In a previous post, I discussed an attorney whose actions “on behalf” of her client arguably put the attorney rather than the client at the center of the dissolution proceedings. About a week after posting that blog entry, I received a response from the attorney to terms of settlement that I had floated on behalf of my client (Husband). Central to Husband’s desires were a relatively equal parenting plan that maximized his time with his son and minimized a child support obligation that he could ill afford. Because Husband made less than half what Wife did, and because the couple spent a significant amount on childcare for their toddler, parenting time of less than 45.1% threatened to saddle Husband with a monthly support bill that was going to eat up a good chunk of his disposable income. Wife, from whom Husband was parting relatively amicably, appeared (from conversations with Husband) to understand this, and appeared to be willing to split parenting time and/or the child support obligation in such a way as to reduce the financial impact of the settlement on Husband.
So when the opposing attorney countered our terms with a proposal that gave Husband parenting time on Wednesday nights and every other weekend, and played the “Husband has an alcohol problem” card to boot, I was disappointed, though not entirely surprised.
What did surprise me was when, after I forwarded Husband these terms and counseled him not to let the lawyer’s demands and allegations get him down, Husband called me almost immediately and reported that Wife was livid at her attorney for putting forward a proposal that (as it turns out) Wife had not approved, and that Wife was apparently seeking alternate representation. In addition, Husband had it from Wife that, when she confronted the attorney about the unauthorized settlement terms, the attorney told Wife that the offer was in her best interests and that Wife needed to look out for what was best for her.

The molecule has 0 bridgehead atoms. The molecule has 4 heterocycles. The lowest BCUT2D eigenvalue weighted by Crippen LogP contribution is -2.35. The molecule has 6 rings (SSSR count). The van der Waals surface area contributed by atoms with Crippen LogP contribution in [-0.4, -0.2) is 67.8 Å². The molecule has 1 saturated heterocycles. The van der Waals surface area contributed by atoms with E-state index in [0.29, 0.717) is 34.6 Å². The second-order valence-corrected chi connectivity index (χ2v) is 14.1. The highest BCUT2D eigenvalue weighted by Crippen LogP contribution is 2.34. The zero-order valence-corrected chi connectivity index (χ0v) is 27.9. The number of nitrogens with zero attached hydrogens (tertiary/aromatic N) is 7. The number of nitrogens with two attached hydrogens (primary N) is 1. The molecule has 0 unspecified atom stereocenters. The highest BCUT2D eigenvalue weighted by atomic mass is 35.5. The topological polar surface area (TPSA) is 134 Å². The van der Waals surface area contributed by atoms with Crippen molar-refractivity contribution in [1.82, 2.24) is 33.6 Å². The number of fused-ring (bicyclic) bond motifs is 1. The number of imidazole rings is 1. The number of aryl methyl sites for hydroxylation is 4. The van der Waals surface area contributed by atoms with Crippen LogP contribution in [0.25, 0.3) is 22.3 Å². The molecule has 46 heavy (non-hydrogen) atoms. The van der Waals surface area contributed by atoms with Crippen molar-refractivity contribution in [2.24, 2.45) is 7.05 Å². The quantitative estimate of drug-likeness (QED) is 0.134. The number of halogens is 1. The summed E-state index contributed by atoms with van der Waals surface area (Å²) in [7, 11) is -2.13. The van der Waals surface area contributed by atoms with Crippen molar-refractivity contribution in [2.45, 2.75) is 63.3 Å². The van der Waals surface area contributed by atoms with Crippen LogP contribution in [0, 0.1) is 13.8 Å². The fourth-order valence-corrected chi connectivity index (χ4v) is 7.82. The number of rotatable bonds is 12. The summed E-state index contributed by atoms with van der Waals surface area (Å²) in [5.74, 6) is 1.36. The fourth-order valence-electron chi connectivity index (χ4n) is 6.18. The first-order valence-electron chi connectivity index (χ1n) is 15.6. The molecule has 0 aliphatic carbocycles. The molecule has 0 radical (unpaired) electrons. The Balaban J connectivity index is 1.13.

Overlooking the obvious ethical issues these facts present, I would like to focus instead on the “attorney knows best” aspect of the situation. Aside from confirming my impression that this attorney had been proceeding in such a way to put herself rather than her client at the center of the proceedings, the attorney’s actions fly in the face of the entire rationale behind methods of alternative dispute resolution, like Collaborative Practice. ADR, as ordered by the courts, is a judicial acknowledgment that the parties, and not a judge, are in the best position to solve their problems and to know what is best for them. For an attorney to behave as this one did merely substitutes the attorney for a judge in the court-centered process model, and denies the parties control over their own solutions. Certainly, attorneys may have a knowledge of the law that the parties lack, but that doesn’t mean that there is any excuse for an attorney substituting her own judgment for the parties’ when it comes to hashing out a compromise over a divorce. That is sheer legal hubris. The law should be there to aid the parties in coming to an agreement that is best for the parties; it is not a tool that a wayward attorney should wield in order to do what the attorney happens to believe is best for her client.
Collaborative Practice, and other forms of ADR, put the parties back at the center of the process, and put the lawyers in their proper place as the parties’ facilitators. Not all cases can be resolved through ADR, but even where it does not succeed in bringing the parties together, ADR should reflect the parties’, and not the attorneys’, will.Tagged with: Collaborative Divorce • divorce • divorce attorney • divorce options • divorce with dignity • healthy divorce • keeping children at the center